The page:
Why are wild beasts included in the story? Hosea 2:18; Isaiah 11:6-9, 35:7-10, 43:19-20;    Ezekiel 34:23-31

What does it mean that the angels attended to Him? Psalm 91:11-12(13)14-16

What does it say about Jesus that He begins His ministry in the same area and jurisdiction that John was beheaded in?

(Note:  Bible study materials are gathered from various resources, i.e. Bible.org)

Bible Study: “Practice What You Preach”

 

Text:  Matthew 23:1-12

What were Jesus’ biggest issues with the teachers of the law and the Pharisees? Matthew 16: 5-12

Why will legalism never work in the church?

Conversely, what would happen if there were no rules within the church? Name some of those rules that are important for us to abide by.

If Jesus was upset with them, why were the people instructed to obey the ‘Teachers of the law and the Pharisees’?

*Interesting note* Moses seat: Synagogues had a stone seat at the front where the authoritative teacher sat. The Jews spoke of the teacher’s seat as we speak of a professor’s chair.

Do you believe that Christian’s hypocritical actions constitute the greatest threat to the church? Why or why not? Why is it so dangerous?

Why is it more important for some to have the acceptance of man then it is to have the acceptance of God?

How does the burden of the religious leaders compare to the burden we bear for Christ? Matthew 11:30; Acts 15:10

Why do you believe that the religious leaders just did not get it?

Seeing that the teachers of the law and the Pharisees loved to be looked up to and considered great and be given highest respect, how do you think they would have taken these instructions from Jesus?

Name some examples of how verses 5-7 might be acted out today?

Why is it better that some things, like prayer, be done in private? Matthew 6:1-6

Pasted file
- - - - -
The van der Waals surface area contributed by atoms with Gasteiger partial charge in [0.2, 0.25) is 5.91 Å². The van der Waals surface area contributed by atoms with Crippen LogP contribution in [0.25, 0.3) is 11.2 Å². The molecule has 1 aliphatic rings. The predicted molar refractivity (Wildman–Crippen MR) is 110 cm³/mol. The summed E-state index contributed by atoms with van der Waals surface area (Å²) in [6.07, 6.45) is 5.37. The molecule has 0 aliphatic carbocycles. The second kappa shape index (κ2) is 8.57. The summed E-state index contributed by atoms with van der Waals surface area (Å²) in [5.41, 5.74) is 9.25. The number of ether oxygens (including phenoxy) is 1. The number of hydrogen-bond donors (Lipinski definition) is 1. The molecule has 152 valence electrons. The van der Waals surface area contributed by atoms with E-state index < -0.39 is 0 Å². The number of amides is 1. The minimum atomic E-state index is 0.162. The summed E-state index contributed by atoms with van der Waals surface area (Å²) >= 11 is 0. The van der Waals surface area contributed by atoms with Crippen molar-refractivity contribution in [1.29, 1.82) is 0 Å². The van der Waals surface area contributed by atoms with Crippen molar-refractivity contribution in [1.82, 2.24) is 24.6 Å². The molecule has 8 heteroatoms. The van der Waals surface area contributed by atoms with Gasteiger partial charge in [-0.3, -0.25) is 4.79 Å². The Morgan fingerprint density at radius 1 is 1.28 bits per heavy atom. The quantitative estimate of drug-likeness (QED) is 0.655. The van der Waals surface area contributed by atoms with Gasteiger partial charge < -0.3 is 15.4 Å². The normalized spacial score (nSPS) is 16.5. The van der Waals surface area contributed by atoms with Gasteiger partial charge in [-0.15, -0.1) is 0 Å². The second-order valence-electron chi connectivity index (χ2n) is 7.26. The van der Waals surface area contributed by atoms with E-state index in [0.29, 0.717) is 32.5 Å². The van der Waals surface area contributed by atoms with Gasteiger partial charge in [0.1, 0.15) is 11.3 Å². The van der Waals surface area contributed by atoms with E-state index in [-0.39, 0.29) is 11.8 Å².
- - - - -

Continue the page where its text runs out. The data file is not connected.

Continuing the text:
*Interesting note* Both the phylacteries (small leather boxes with tiny scrolls with scriptures on them, tied to the arm and head with leather straps) and the borders of their garments were worn in the attempt to conform to the Mosaic Law, Deuteronomy 11:8; Numbers 15:38-40.

Does verse 8 insinuate that we should not use titles such as pastor and deacon in the church? Why or why not? John 1:38; 1 Timothy 2:7; 2 Timothy 1:11

How can the use of titles get into the way of serving others? How can it help?

Explain the statement, “Whoever exalts himself will be humbled, and whoever humbles himself will be exalted.”

What must we do in our church for people to see us as people of God and not people of the world? Are you prepared to do it?

(Note:  Bible Study materials are gathered from various resources, i.e.  Bible.org)

Bible Study: Let the Children Come

 

Text:  Matthew 19:13-15

What kind of blessing do you think the parents were wishing for by having Jesus prayerfully lay His hands on them? Would that same blessing be asked for by most people in today’s society? Why or why not?

Why do you think the disciples tried to keep the children away from Jesus? How did they see their actions as serving Jesus’ interests? 

Jesus’ command to “let the little children come to me” reveals several truths, what are they?

How is reaching out to children like reaching out to the socially outcast, ostracized and/or underprivileged, the common people, slaves, the poor, and women?

What point is Jesus making by inviting the children to come freely?

*Interesting note* The word βρεφη Is best translated very young infants, or babies. This was a typical rabbinical practice for babies that had nothing to do with salvation.

Jesus said, “The kingdom of heaven belongs to such as these,” What did He mean? Matthew 18:3-4; Luke 10:21; Galatians 4:18-20; 1 John 4:4